Moderation in thought, word and need is what will set us apart from the struggling world around us and bring abundant happiness to the people. The truth is, a happy nation is a successful nation. This is not idealism but reality.

Look around us. Countries that have banned alcohol are struggling with choking corruption. Countries that have banned the import and use of tobacco are suffocating with addiction-related vices.

In Malaysia, despite the many dos and don’ts of religion and plenty of outward piety, drug addiction has become one of the biggest problems. Baby dumping is hushed up.

We even have the world’s biggest financial fraud. Have we reduced our national corruption index to a degree we can be proud of?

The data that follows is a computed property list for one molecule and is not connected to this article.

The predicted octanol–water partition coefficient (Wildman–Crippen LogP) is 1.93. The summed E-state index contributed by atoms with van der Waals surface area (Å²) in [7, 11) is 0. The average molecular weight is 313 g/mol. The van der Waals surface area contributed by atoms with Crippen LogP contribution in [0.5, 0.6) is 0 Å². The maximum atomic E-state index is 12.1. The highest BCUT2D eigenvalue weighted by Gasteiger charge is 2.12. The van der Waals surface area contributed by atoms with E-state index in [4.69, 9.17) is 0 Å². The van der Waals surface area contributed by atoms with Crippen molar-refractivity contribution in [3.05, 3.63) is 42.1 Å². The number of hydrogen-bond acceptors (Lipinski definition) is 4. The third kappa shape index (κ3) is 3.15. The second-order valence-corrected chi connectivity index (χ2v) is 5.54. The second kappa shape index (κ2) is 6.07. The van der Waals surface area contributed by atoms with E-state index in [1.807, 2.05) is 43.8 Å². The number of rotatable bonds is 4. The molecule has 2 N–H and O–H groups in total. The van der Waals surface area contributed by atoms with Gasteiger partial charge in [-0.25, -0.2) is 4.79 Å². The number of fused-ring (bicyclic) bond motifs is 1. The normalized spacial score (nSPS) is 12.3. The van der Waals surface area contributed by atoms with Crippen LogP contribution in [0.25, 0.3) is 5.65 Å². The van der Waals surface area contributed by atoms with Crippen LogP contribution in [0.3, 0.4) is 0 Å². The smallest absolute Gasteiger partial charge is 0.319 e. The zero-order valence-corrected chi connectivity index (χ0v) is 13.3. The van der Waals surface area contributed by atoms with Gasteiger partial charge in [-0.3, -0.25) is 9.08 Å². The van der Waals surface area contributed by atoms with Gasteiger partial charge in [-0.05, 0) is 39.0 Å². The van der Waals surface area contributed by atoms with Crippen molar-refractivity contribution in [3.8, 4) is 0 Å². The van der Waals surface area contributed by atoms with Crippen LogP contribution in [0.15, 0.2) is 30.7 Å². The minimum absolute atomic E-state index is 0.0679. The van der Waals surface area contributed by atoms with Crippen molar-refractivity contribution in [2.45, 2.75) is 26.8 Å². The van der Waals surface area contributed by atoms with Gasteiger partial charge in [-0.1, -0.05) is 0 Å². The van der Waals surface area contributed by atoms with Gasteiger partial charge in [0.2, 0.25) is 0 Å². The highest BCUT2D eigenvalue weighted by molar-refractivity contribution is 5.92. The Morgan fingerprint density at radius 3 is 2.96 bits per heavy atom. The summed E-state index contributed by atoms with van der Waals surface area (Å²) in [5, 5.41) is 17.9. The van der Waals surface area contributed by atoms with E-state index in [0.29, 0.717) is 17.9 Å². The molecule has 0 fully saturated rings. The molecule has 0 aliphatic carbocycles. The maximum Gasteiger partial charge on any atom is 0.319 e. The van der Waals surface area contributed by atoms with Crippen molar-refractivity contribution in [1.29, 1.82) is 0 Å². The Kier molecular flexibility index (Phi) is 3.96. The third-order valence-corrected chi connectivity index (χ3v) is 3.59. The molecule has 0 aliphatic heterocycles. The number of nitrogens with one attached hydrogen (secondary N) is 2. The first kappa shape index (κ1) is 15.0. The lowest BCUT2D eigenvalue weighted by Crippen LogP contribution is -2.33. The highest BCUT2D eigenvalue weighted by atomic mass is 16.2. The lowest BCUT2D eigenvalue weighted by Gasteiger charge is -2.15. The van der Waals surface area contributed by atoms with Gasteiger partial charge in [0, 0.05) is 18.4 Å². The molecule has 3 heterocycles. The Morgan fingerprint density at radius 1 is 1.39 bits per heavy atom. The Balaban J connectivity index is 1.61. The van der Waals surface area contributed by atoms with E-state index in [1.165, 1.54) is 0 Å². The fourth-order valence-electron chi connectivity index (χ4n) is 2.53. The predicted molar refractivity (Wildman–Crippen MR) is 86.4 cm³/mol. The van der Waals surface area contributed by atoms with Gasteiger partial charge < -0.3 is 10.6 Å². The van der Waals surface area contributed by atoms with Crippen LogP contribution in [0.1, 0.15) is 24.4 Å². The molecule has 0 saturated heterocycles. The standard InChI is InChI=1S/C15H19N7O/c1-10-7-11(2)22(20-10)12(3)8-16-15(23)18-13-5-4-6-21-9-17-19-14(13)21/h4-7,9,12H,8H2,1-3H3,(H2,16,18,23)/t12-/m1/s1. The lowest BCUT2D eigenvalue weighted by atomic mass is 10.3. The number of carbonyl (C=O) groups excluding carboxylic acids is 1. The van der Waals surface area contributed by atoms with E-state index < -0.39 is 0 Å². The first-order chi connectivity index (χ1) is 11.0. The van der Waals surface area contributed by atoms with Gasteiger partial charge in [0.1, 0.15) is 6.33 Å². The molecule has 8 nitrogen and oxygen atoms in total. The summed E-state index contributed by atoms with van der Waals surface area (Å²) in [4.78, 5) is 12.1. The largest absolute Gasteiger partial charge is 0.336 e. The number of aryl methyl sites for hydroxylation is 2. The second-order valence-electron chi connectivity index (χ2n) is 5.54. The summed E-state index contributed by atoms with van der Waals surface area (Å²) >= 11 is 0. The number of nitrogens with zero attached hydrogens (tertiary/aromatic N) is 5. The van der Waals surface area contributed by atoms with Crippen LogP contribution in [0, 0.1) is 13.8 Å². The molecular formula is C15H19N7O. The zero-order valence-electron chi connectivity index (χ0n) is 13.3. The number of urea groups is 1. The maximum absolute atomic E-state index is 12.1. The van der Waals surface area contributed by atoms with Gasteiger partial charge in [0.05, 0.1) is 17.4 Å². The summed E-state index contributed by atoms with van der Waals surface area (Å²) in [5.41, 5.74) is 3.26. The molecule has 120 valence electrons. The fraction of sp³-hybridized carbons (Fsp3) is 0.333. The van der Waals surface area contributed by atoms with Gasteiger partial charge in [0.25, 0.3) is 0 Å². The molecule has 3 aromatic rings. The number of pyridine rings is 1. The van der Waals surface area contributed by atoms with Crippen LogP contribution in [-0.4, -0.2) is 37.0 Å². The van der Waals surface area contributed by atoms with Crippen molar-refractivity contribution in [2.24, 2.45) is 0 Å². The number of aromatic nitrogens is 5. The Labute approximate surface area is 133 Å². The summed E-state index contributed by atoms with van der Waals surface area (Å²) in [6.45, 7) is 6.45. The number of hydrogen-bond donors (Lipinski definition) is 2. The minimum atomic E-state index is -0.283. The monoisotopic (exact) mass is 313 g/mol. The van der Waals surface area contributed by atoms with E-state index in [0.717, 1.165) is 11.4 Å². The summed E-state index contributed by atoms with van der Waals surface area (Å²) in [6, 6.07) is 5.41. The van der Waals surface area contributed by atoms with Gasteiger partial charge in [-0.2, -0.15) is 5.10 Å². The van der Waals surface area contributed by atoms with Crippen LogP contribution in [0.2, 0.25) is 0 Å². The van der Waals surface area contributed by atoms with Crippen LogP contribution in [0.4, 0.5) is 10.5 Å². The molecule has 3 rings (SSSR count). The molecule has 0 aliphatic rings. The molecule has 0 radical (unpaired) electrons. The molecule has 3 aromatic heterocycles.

READ MORE:  Return to moderation

So let this year’s Merdeka and National Day celebrations be a start, a wake-up call for a nationwide culture of moderation. Let us go back in time to appreciate the positive values we had – values that served us well and made us a happy people who worked side by side, lived side by side, and socialised without prejudice.

There were the times when our men and women took great pleasure in wearing each other’s traditional costumes to work and at social functions. In decades past, local traditions, cultures and ways of life blended well, with no guilt or fuss. We thrived as a nation of good people.

Fortunately, the recent wave of #KitaJagaKita (We’ve got each other’s back) suggests we still have goodwill and a big heart to make a difference.

Let us start the journey towards moderation in thought, word and deed. From politics to socioeconomic and environmental perspectives, let the people dictate the terms of reference anchored on moderation.

Whether it is at the individual or personal level, in political circles or at national level, let us tell the powers that be at home, at school, in the workplace, within government and among politicians that anything that flies against moderation has no place in Malaysian life.